# Split Rib Cranioplasty for Frontal Osteoma: A Case Report and Review of the Literature

AUTHORS

Vaner Koksal 1 , * , Selim Kayaci 1 , Recep Bedir 2

1 Department of Neurosurgery, Medical School, Recep Tayip Erdogan University, Rize, Turkey

2 Department of Pathology, Medical School, Recep Tayip Erdogan University, Rize, Turkey

How to Cite: Koksal V, Kayaci S, Bedir R. Split Rib Cranioplasty for Frontal Osteoma: A Case Report and Review of the Literature, Iran Red Crescent Med J. 2016 ; 18(7):e29541. doi: 10.5812/ircmj.29541.

ARTICLE INFORMATION

Iranian Red Crescent Medical Journal: 18 (7); e29541
Published Online: January 4, 2016
Article Type: Case Report
Revised: June 2, 2015
Accepted: July 11, 2015

# Crossmark

#### CHEKING

##### Abstract

Introduction: Osteomas are benign bone tumors. They generally lead to a local thickness on the frontal bone in calvarium. When they occur on the forehead, they often cause a cosmetic disorder without any neurological symptoms. The significant problem is the repair method of the cranium defect.

Case Presentation: The rib of a 34-year-old female was split and used for a small cranium defect of 3 × 3.5 cm. The preferred method and the obtained results were presented under the guidance of the literature.

Conclusions: Along with the technological advancement, different materials are employed according to the size of the cranium defect and the age of the case. The application of split costa cranioplasty for the small cranium defects in the region of patient’s face is the method with the least possibility of complications, and its cosmetic and functional results are quite promising.

## Keywords

Autografts Cranial Vault Cranioplasty Osteoma Rib Defect

Copyright © 2016, Iranian Red Crescent Medical Journal. This is an open-access article distributed under the terms of the Creative Commons Attribution-NonCommercial 4.0 International License (http://creativecommons.org/licenses/by-nc/4.0/) which permits copy and redistribute the material just in noncommercial usages, provided the original work is properly cited.

### 1. Introduction

Osteomas are benign, slow-growing and generally asymptomatic bone tumors. They are observed at varying rates 0.0.1% 3% within the whole population and are mostly observed in the third-fourth decades (1, 2). It is reported that osteoma could develop from the outer tabula of the calvarium at a rate of 69% and from within the paranasal sinuses at 23% (2). Of the paranasal sinuses, they often form within the frontal ones (1, 2). A surgical resection is performed on the ones becoming symptomatic due to closure of the paranasal sinus lumen or the ones that cosmetically affect the appearance (2, 3). It is important to select the right material to repair the postoperative defects on young persons foreheads. Although the case was a frequently-encountered pathology, it was presented under the guidance of the literature.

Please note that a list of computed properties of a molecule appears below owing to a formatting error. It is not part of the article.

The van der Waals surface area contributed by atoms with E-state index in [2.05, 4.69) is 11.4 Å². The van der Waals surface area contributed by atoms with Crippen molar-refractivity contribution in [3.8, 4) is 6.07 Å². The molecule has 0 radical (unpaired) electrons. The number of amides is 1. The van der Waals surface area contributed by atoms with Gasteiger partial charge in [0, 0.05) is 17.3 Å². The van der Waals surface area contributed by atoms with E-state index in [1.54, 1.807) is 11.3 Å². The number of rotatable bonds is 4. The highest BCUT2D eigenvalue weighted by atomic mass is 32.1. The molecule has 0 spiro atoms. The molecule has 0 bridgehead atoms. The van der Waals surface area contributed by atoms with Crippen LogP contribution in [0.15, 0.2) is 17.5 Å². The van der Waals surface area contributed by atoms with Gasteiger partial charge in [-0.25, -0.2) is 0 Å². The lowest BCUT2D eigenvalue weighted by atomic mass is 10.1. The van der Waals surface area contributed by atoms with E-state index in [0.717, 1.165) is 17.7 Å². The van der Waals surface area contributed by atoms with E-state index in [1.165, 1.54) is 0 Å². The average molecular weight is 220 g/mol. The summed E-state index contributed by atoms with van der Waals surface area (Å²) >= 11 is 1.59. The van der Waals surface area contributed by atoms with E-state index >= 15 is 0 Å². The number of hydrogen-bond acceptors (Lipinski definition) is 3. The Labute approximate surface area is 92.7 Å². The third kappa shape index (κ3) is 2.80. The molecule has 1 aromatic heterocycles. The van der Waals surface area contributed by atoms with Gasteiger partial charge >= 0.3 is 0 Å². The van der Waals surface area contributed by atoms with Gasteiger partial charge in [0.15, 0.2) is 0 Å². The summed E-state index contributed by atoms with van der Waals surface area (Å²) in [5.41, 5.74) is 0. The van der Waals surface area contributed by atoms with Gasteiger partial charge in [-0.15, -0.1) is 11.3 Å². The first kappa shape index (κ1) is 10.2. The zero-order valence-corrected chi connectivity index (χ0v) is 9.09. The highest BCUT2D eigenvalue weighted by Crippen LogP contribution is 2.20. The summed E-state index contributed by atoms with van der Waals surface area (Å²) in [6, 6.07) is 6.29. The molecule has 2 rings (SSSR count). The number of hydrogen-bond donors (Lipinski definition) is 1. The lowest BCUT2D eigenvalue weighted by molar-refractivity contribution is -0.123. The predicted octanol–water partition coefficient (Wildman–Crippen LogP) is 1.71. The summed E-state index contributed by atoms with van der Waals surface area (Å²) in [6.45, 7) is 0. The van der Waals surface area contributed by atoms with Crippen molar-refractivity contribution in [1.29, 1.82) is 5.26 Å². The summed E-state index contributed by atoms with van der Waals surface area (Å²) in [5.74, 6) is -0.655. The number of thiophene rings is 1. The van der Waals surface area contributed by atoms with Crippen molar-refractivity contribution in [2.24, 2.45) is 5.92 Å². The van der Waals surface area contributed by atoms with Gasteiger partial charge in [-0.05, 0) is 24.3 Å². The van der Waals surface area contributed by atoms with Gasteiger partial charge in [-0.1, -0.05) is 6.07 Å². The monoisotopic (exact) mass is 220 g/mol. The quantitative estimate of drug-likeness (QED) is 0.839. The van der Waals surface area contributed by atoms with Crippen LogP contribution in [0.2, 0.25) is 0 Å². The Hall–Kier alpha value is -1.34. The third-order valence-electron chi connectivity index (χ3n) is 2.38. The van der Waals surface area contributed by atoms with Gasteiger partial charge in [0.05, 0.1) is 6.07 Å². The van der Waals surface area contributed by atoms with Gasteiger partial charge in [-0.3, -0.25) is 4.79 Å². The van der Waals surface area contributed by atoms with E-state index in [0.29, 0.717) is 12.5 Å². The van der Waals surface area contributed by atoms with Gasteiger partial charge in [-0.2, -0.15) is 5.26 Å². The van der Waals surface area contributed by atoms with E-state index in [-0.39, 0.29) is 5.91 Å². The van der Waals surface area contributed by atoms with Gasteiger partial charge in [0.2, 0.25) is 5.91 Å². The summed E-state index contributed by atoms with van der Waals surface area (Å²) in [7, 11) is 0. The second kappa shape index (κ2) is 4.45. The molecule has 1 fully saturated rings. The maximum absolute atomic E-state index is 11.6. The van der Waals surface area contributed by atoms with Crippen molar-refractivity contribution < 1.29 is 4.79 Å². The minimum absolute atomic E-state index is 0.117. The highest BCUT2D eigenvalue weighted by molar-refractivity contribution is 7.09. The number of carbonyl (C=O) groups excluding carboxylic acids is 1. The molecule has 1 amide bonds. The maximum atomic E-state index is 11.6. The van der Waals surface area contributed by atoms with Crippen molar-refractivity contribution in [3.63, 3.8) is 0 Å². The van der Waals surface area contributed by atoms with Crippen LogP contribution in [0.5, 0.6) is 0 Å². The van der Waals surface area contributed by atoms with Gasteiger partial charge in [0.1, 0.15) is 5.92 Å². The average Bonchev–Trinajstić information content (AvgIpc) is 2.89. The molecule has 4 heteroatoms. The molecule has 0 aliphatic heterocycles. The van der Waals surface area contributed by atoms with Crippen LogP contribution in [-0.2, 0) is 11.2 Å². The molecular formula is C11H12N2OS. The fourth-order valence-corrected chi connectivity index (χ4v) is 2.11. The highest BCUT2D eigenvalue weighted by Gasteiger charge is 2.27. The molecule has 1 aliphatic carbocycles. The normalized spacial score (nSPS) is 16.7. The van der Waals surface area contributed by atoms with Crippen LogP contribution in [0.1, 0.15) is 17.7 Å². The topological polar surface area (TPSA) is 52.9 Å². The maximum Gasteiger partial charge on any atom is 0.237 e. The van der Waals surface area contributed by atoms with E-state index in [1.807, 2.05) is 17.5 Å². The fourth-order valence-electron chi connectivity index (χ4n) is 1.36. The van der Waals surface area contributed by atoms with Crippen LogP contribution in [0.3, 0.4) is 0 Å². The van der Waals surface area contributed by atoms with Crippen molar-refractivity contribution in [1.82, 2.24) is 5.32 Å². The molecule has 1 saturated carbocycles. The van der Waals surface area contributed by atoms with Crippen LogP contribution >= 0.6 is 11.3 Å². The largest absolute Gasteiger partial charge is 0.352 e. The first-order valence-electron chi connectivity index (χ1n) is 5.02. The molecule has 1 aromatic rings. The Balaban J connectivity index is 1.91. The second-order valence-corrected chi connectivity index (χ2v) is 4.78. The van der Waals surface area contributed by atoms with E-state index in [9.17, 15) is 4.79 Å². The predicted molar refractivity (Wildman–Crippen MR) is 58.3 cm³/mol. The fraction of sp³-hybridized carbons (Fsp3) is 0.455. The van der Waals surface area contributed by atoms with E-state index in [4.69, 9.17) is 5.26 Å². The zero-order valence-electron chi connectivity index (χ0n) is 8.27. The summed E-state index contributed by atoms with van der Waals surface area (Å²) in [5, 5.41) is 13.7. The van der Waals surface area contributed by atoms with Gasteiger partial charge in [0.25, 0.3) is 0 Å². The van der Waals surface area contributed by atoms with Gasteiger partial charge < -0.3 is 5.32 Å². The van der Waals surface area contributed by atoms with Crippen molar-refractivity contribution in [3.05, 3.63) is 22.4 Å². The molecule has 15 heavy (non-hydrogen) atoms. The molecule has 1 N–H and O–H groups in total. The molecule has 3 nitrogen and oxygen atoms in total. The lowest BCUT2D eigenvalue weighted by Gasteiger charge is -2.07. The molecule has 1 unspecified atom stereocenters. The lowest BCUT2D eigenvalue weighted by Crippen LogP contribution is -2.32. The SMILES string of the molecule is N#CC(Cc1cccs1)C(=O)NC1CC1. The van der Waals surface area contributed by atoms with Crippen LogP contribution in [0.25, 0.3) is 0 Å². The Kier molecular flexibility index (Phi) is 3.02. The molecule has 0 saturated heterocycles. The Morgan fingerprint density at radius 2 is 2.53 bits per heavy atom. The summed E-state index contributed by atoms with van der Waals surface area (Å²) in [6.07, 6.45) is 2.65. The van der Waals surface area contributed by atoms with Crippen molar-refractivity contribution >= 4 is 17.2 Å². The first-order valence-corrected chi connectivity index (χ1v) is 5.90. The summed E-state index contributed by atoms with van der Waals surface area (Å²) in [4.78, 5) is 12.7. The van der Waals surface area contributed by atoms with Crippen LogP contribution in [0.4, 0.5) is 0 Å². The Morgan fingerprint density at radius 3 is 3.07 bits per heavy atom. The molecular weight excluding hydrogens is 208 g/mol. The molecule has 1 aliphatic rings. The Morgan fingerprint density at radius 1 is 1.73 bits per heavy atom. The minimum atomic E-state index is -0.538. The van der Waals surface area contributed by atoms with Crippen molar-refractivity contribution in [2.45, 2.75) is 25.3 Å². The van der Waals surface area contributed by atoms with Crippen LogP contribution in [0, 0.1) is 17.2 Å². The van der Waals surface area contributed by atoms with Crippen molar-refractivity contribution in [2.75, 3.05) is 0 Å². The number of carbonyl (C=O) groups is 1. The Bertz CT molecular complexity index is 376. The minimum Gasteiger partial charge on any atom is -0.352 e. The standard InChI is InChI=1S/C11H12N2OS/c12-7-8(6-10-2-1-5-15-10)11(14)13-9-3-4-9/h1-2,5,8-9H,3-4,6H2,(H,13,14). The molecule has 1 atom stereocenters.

### 2. Case Presentation

A 34-year-old female patient referred to the Recep Tayyip Erdogan University Neurosurgery clinic with the complaint of a swelling that cosmetically distorted her facial appearance by growing on the right corner of her forehead in two years. A hard, motionless and tumorous lesion with a diameter of 3 × 3.5 cm and almost 1 cm depth was determined during her physical examination. There was no neurological findings over the mass. Radiologically, the lesion was found to be adjacent to the right frontal sinus and had a hypodense appearance in its direct X-ray (Figure 1A, C).

Figure 1. A, C, the Preoperative X-ray Image of the Case; B, in the CT of the coronal brain, an osteoma is observed on the edge of the right frontal sinus; D, the images of post-operative direct radio-image.

In the computerized tomography (CT) scan images, it was determined that it did not harm the dura but eroded the inner tabula slightly (Figure 1B). Only due to the cosmetic discomfort and upon the patient request, it was decided to perform a surgical operation. The defect that occurred after the complete resection of the mass along with the calvarium was repaired by the rib (costa) of the patient herself. (Figure 1D and Figure 2A - C). The pathology of the resected tissue was evaluated as a typical osteoma (Figure 3).

Figure 2. A, the image of the mass over the frontal bone; B, the image of the lesion after craniotomy, C, after the split costa had been applied on the defect to cover it by means of mini plaques, D, the CT image of the cerebrum showing that the defect in the cranium had fully fusioned with the costa at the end of the first year of the case.
Figure 3. The monitored Tumoral Tissue Comprised of Mature Bone Trabeculae (H&E, ×40)

#### 2.1. Surgical Technique